Court finds a software cure

Court finds a software cure

Before'and'after images of 20M rows of disk clusters show contiguous files as blue and fragmented ones as red. A Maine District Court found that defragmenting disks reduced file access time.

District Court in Maine installs Diskeeper utility to combat fragmentation

By Drew Robb

Special to GCN

To support its ballooning workload, the U.S. District Court in Portland, Maine, expanded from one server running Microsoft Windows NT to five within three years.

After the hardware upgrades, however, users still complained about long delays in accessing files. Directory listings and file openings sometimes took up to 10 seconds, they said.

'One server took 20 minutes to shut down and reboot,' senior automation manager Kevin Beaulieu said. 'System deterioration over time was the reality of the NT world as far as we were concerned.'

Although the newer parts of the network were less affected, performance of all the servers began to deteriorate steadily.

The court investigated the suspects and found the guilty party: disk fragmentation.

Fragmentation in client-server environments results from hundreds of documents constantly being written to and deleted from disks. The file fragments scatter into whatever disk space is immediately available.
The practice saves time that would otherwise be consumed in looking for enough contiguous free space for depositing the files. Although it simplifies writing to disk, it divides documents into thousands of pieces, and for every 1,000 fragments, 1,000 system input/output operations are required to pull them back together.

The original dual 200-MHz Pentium Pro server had three 4G drives. It ran Microsoft Exchange Server, Windows Internet Naming Service, Dynamic Host Configuration Protocol, NT primary domain controller software, Computer Associates International Inc. ARCServe backup software, Corel WordPerfect, and court-specific applications for restitution payments and jury tracking.

After three years, the server's files had become so splintered that some server operations took 25 times longer than normal. 'With the multitude of reboots that NT requires during software installations or configuration changes, fragmentation wasted a great deal of network resources,' Beaulieu said.

The slow performance caused court officials to upgrade the primary domain controller to a dual 450-MHz Pentium II system with 512M of RAM and 52G of RAID Level 5 storage.
It hosts Microsoft Exchange Server, Systems Management Server, NetShow Server and Internet Information Server; Netscape Enterprise Server; fax software from RightFax Inc. of Tucson, Ariz.; and file and print services.

Not again

After initially performing well, however, the upgraded server also began to fragment.

The court finally installed network defragmenter software on each server. It checks each file and partition to determine which files need to be defragmented and which should be moved to another location to provide more contiguous free space.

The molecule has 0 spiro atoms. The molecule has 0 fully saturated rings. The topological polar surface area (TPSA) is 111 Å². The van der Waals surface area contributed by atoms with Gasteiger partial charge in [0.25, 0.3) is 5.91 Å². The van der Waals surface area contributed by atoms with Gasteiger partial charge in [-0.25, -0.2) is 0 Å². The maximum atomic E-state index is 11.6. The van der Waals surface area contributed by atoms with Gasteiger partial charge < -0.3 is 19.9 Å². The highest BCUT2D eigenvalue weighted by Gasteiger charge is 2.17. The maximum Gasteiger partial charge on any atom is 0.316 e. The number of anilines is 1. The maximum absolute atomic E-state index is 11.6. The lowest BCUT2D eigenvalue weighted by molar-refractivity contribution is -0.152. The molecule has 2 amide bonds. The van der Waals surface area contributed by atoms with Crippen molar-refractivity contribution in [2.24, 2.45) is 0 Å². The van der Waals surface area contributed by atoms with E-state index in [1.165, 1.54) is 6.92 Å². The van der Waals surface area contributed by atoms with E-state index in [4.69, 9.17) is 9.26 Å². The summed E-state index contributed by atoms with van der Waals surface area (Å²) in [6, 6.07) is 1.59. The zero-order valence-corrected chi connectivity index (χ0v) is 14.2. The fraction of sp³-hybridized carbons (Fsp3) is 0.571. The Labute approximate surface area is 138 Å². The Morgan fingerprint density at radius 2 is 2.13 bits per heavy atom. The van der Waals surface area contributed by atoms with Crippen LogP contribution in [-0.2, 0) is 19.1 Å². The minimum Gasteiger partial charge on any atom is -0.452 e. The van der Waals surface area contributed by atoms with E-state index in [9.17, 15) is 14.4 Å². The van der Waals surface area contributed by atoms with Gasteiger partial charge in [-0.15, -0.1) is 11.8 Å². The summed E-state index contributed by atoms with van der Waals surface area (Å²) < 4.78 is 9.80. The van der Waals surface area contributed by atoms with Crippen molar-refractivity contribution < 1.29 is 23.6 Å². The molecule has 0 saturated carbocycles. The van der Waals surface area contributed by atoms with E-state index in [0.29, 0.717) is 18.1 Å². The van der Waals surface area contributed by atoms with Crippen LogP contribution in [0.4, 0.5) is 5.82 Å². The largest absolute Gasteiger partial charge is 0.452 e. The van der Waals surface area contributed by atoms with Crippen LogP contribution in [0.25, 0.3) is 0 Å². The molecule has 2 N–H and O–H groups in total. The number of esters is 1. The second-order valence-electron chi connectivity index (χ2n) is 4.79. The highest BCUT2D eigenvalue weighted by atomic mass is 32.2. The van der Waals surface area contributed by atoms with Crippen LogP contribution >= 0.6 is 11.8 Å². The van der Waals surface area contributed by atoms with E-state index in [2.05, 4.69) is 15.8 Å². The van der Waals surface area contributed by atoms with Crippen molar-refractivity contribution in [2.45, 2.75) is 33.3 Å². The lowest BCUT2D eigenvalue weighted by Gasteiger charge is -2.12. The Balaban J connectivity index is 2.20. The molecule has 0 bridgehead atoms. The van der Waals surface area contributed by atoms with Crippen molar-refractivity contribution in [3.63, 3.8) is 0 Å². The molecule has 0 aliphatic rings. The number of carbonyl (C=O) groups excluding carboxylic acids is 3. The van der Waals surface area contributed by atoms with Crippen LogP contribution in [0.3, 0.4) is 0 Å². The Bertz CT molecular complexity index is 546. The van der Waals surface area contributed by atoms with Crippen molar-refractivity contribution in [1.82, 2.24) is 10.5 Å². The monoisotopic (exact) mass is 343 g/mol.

To accomplish this online so that defragmenting could occur in background, the court chose Diskeeper for Windows NT from Executive Software Inc. of Glendale, Calif.

Diskeeper's MoveFile function, developed in cooperation with Microsoft Corp., makes a contiguous copy of a fragmented file to a specified location.

The function changes the file pointers to indicate the new contiguous copy, and then it deallocates the space given to the original file fragments.

From his desk, Beaulieu remotely loaded the defragmenter software onto each server and workstation across the network. He used Diskeeper's proprietary Set It and Forget It option, which schedules online defragmentation for times of minimal system overhead. Some critical files are unsafe to defragment online, such as the master file table and the paging files, although their fragmentation can significantly hurt network responsiveness.

In the NT File System, the master file table maps every file on the volume and is itself a file. Every time a new file is created, a record of it is made in the master file table, which expands as more files are added. Files that constantly grow are susceptible to extreme fragmentation.

Similarly, paging files are at risk in any system that becomes highly fragmented. Because an active paging file is held open for the exclusive use of the NT operating system, online defragmenters cannot access it.

Critical condition

Microsoft advises against bypassing NT to defragment the critical files online. Alternatives include offline defragmentation during rebooting.

A new approach in Diskeeper 5.0 prevents fragmentation through a monitoring process called Frag Guard.

If the defragmentation software finds the master file table or paging files are fragmented when it is first installed, it defragments them at boot time and sets Frag Guard to work to keep them from becoming fragmented again.

The Maine court's servers had become so badly fragmented that Diskeeper had to be rerun several times in the beginning.

'The results compared favorably to what I've seen from major hardware upgrades,' Beaulieu said.
He said the time that Diskeeper took to down a server dropped from 20 minutes to 45 seconds, and file access went from five or 10 seconds down to one to three seconds.

Drew Robb writes about information technology from Tujunga, Calif.


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